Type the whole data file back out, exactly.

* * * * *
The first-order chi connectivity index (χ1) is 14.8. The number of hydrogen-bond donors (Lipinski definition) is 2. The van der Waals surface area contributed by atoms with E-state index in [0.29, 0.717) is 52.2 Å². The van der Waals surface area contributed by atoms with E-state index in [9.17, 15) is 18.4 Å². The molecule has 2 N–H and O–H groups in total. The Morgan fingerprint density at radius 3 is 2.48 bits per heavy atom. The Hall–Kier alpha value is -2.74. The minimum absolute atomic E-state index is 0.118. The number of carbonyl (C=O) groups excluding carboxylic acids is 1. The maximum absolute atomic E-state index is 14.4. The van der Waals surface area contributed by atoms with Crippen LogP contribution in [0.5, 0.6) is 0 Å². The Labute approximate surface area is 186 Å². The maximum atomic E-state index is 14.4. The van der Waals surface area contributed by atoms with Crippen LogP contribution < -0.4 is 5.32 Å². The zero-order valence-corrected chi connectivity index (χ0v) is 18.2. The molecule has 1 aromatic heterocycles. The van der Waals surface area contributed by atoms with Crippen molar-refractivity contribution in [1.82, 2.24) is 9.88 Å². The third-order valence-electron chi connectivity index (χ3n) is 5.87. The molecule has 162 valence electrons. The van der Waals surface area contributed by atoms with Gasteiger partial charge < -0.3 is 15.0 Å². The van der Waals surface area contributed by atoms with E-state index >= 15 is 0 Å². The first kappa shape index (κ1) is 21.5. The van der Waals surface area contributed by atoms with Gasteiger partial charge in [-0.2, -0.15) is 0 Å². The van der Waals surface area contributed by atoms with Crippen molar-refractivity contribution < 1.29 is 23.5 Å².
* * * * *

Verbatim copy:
The first-order chi connectivity index (χ1) is 14.8. The number of hydrogen-bond donors (Lipinski definition) is 2. The van der Waals surface area contributed by atoms with E-state index in [0.29, 0.717) is 52.2 Å². The van der Waals surface area contributed by atoms with E-state index in [9.17, 15) is 18.4 Å². The molecule has 2 N–H and O–H groups in total. The Morgan fingerprint density at radius 3 is 2.48 bits per heavy atom. The Hall–Kier alpha value is -2.74. The minimum absolute atomic E-state index is 0.118. The number of carbonyl (C=O) groups excluding carboxylic acids is 1. The maximum absolute atomic E-state index is 14.4. The van der Waals surface area contributed by atoms with Crippen LogP contribution in [0.5, 0.6) is 0 Å². The Labute approximate surface area is 186 Å². The maximum atomic E-state index is 14.4. The van der Waals surface area contributed by atoms with Crippen LogP contribution < -0.4 is 5.32 Å². The zero-order valence-corrected chi connectivity index (χ0v) is 18.2. The molecule has 1 aromatic heterocycles. The van der Waals surface area contributed by atoms with Crippen molar-refractivity contribution in [1.82, 2.24) is 9.88 Å². The third-order valence-electron chi connectivity index (χ3n) is 5.87. The molecule has 162 valence electrons. The van der Waals surface area contributed by atoms with Gasteiger partial charge < -0.3 is 15.0 Å². The van der Waals surface area contributed by atoms with E-state index >= 15 is 0 Å². The first kappa shape index (κ1) is 21.5. The van der Waals surface area contributed by atoms with Gasteiger partial charge in [-0.2, -0.15) is 0 Å². The van der Waals surface area contributed by atoms with Crippen molar-refractivity contribution < 1.29 is 23.5 Å².